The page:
Dealing with Egypt's infamous traffic dilemma

Daily News Egypt
4 Min Read

CAIRO: As far as most people are concerned, the traffic problem in Cairo is an unsolved dilemma. This idea may be changing as a result of efforts by traffic police over the past two months. Many people have credited this change to General Ismail Al Shaer, the Ministry of Interior’s assistant who was recently appointed as the new capital security manager. Al Shaer was appointed in early January 2006, just before the African Cup of Nations.

The jury is still out on whether he’s managed to make real change. Though many people appreciate it, others are skeptical and see it as a fleeting stage that they attribute to a new official wanting to make his presence known. Drivers agree, however, that nobody can ignore the fact that something has happened. As opinion seems to be divided about the state of Egypt’s traffic, The Daily Star Egypt took to the streets to ask drivers what they have to say about the changes.

There have been good changes. There is more discipline and regular license checking; it happened with me twice over the last month. Egyptian people follow rules only when there is punishment involved. The seat belt law is a perfect example. Now I feel that there will be proper punishment for breaking rules.Islam, engineer

The flow of traffic has improved. That is something we can all feel. For two weeks now I have been leaving my house in the morning 10 minutes later than usual, because the traffic is better.Ahmed, accountant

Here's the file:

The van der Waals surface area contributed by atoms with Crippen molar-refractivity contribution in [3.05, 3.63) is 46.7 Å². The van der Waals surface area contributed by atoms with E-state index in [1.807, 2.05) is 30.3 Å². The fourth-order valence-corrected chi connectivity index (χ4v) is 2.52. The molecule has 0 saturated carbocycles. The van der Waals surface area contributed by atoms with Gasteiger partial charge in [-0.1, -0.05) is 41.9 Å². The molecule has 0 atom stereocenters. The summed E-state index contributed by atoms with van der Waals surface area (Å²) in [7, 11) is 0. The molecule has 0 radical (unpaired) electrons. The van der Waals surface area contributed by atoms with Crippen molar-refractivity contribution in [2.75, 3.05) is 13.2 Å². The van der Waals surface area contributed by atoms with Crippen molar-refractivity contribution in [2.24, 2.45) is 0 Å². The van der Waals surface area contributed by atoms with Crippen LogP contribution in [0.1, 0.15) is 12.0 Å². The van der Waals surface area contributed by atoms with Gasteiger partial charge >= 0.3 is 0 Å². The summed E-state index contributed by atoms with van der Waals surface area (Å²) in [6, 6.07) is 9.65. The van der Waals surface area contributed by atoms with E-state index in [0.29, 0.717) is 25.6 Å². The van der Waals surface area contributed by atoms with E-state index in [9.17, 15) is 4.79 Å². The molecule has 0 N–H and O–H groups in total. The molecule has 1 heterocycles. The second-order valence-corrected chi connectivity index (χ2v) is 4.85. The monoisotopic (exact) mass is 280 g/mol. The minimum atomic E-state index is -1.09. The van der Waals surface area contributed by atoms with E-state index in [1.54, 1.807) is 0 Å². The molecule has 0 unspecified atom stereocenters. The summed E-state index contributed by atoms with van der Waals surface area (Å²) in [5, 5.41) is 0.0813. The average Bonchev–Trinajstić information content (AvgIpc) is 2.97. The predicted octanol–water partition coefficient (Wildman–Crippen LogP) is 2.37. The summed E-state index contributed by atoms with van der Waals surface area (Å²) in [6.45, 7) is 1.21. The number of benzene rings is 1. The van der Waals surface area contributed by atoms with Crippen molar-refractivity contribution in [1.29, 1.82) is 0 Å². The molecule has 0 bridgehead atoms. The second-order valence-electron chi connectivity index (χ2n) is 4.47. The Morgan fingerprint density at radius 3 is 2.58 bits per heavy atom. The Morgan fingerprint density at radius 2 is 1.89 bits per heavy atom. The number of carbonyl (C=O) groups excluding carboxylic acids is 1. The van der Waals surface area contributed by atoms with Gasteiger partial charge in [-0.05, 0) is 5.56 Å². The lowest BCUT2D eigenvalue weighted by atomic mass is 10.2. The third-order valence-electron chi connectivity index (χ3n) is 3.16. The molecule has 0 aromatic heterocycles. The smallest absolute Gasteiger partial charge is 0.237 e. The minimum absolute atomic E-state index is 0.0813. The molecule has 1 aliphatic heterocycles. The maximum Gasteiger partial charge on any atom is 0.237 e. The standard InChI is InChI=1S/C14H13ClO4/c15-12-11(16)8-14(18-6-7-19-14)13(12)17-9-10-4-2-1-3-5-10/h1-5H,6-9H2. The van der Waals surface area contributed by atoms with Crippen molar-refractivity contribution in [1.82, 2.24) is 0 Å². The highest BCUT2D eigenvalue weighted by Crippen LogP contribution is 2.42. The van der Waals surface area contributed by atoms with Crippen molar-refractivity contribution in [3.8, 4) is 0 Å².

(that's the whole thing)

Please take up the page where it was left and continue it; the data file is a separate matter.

The traffic has become even worse. All these police forces in the streets are unbelievable. It is not a civilized scene to see policemen and officers wherever you go.Sarah, student

Thank God we now have a person who was finally able to make officers work properly. The low ranking policemen used to take money from the microbuses and us. Now, we don’t give any policemen any money, since the high-ranking officers are there in the streets. Ahmad, taxi driver

There is a lot of talk about the new Cairo security manager. I don’t know his name but we can see a change on the streets. The best comment I heard was from an officer when he said that so long as the big guy is always in the streets checking on everything, we can’t rest on our desks.Fouad, civil servant

I don’t know what happened, but there is a change in the streets. The traffic is better and there are a lot of policemen everywhere. What I really noticed was the disappearance of double parking. This used to drive me crazy, because even the wide streets used to be obstructed by four lines of parked cars, two on both sides. But we have to admit that the traffic problem can’t be solved at all in some streets, like Salah Salem, Autostrad and 6th of October Bridge.Eman, housewife

Even if the traffic is better, we still look for more. The microbuses are disgusting. They run everywhere and park anywhere. Furthermore, the increased number of officers in the street affects my nerves. It makes me always think that there is a problem and I have to run home. Can’t discipline be reached with less police?Omneya, engineer The views expressed in Word on the Street do not necessarily reflect the views of The Daily Star Egypt.

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